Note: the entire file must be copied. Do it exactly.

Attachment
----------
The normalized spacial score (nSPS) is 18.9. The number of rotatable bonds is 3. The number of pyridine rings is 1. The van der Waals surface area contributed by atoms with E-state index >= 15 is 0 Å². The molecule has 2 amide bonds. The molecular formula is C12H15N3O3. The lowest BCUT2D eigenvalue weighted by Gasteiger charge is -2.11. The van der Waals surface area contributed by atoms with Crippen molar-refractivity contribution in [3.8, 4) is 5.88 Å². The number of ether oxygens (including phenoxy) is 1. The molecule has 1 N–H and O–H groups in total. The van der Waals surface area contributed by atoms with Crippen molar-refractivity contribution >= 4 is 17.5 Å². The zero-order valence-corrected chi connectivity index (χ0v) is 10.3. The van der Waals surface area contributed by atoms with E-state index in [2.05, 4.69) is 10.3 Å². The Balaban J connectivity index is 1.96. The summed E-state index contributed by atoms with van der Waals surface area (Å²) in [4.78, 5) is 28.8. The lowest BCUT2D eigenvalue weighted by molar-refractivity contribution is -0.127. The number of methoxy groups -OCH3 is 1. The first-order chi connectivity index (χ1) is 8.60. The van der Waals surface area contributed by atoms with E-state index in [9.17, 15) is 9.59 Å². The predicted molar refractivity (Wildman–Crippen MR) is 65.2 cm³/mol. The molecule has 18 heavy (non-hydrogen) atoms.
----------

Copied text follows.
The normalized spacial score (nSPS) is 18.9. The number of rotatable bonds is 3. The number of pyridine rings is 1. The van der Waals surface area contributed by atoms with E-state index >= 15 is 0 Å². The molecule has 2 amide bonds. The molecular formula is C12H15N3O3. The lowest BCUT2D eigenvalue weighted by Gasteiger charge is -2.11. The van der Waals surface area contributed by atoms with Crippen molar-refractivity contribution in [3.8, 4) is 5.88 Å². The number of ether oxygens (including phenoxy) is 1. The molecule has 1 N–H and O–H groups in total. The van der Waals surface area contributed by atoms with Crippen molar-refractivity contribution >= 4 is 17.5 Å². The zero-order valence-corrected chi connectivity index (χ0v) is 10.3. The van der Waals surface area contributed by atoms with E-state index in [2.05, 4.69) is 10.3 Å². The Balaban J connectivity index is 1.96. The summed E-state index contributed by atoms with van der Waals surface area (Å²) in [4.78, 5) is 28.8. The lowest BCUT2D eigenvalue weighted by molar-refractivity contribution is -0.127. The number of methoxy groups -OCH3 is 1. The first-order chi connectivity index (χ1) is 8.60. The van der Waals surface area contributed by atoms with E-state index in [9.17, 15) is 9.59 Å². The predicted molar refractivity (Wildman–Crippen MR) is 65.2 cm³/mol. The molecule has 18 heavy (non-hydrogen) atoms.